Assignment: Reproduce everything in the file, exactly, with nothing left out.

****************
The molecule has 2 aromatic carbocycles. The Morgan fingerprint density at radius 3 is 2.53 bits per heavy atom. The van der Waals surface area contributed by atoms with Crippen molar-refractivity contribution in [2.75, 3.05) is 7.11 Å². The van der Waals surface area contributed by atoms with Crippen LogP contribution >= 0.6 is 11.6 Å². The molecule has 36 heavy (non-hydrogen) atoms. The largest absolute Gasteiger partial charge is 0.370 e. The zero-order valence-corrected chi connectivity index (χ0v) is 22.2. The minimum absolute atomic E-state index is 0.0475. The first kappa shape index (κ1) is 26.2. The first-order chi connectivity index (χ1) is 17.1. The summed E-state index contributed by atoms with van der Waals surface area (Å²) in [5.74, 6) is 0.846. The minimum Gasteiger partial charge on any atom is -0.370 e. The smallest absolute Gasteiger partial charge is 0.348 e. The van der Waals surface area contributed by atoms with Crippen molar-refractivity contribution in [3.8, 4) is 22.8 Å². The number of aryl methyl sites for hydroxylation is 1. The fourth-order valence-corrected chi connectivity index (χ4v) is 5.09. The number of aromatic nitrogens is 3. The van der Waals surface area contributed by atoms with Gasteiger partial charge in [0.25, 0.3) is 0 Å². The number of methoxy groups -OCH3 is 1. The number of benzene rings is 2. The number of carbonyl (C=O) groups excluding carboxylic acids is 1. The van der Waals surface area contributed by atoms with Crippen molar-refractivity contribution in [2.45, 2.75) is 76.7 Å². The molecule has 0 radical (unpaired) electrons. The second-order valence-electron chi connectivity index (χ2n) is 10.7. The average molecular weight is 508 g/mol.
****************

The molecule has 2 aromatic carbocycles. The Morgan fingerprint density at radius 3 is 2.53 bits per heavy atom. The van der Waals surface area contributed by atoms with Crippen molar-refractivity contribution in [2.75, 3.05) is 7.11 Å². The van der Waals surface area contributed by atoms with Crippen LogP contribution >= 0.6 is 11.6 Å². The molecule has 36 heavy (non-hydrogen) atoms. The largest absolute Gasteiger partial charge is 0.370 e. The zero-order valence-corrected chi connectivity index (χ0v) is 22.2. The minimum absolute atomic E-state index is 0.0475. The first kappa shape index (κ1) is 26.2. The first-order chi connectivity index (χ1) is 17.1. The summed E-state index contributed by atoms with van der Waals surface area (Å²) in [5.74, 6) is 0.846. The minimum Gasteiger partial charge on any atom is -0.370 e. The smallest absolute Gasteiger partial charge is 0.348 e. The van der Waals surface area contributed by atoms with Crippen molar-refractivity contribution in [3.8, 4) is 22.8 Å². The number of aryl methyl sites for hydroxylation is 1. The fourth-order valence-corrected chi connectivity index (χ4v) is 5.09. The number of aromatic nitrogens is 3. The van der Waals surface area contributed by atoms with Gasteiger partial charge in [0.25, 0.3) is 0 Å². The number of methoxy groups -OCH3 is 1. The number of benzene rings is 2. The number of carbonyl (C=O) groups excluding carboxylic acids is 1. The van der Waals surface area contributed by atoms with Crippen molar-refractivity contribution in [2.45, 2.75) is 76.7 Å². The molecule has 0 radical (unpaired) electrons. The second-order valence-electron chi connectivity index (χ2n) is 10.7. The average molecular weight is 508 g/mol.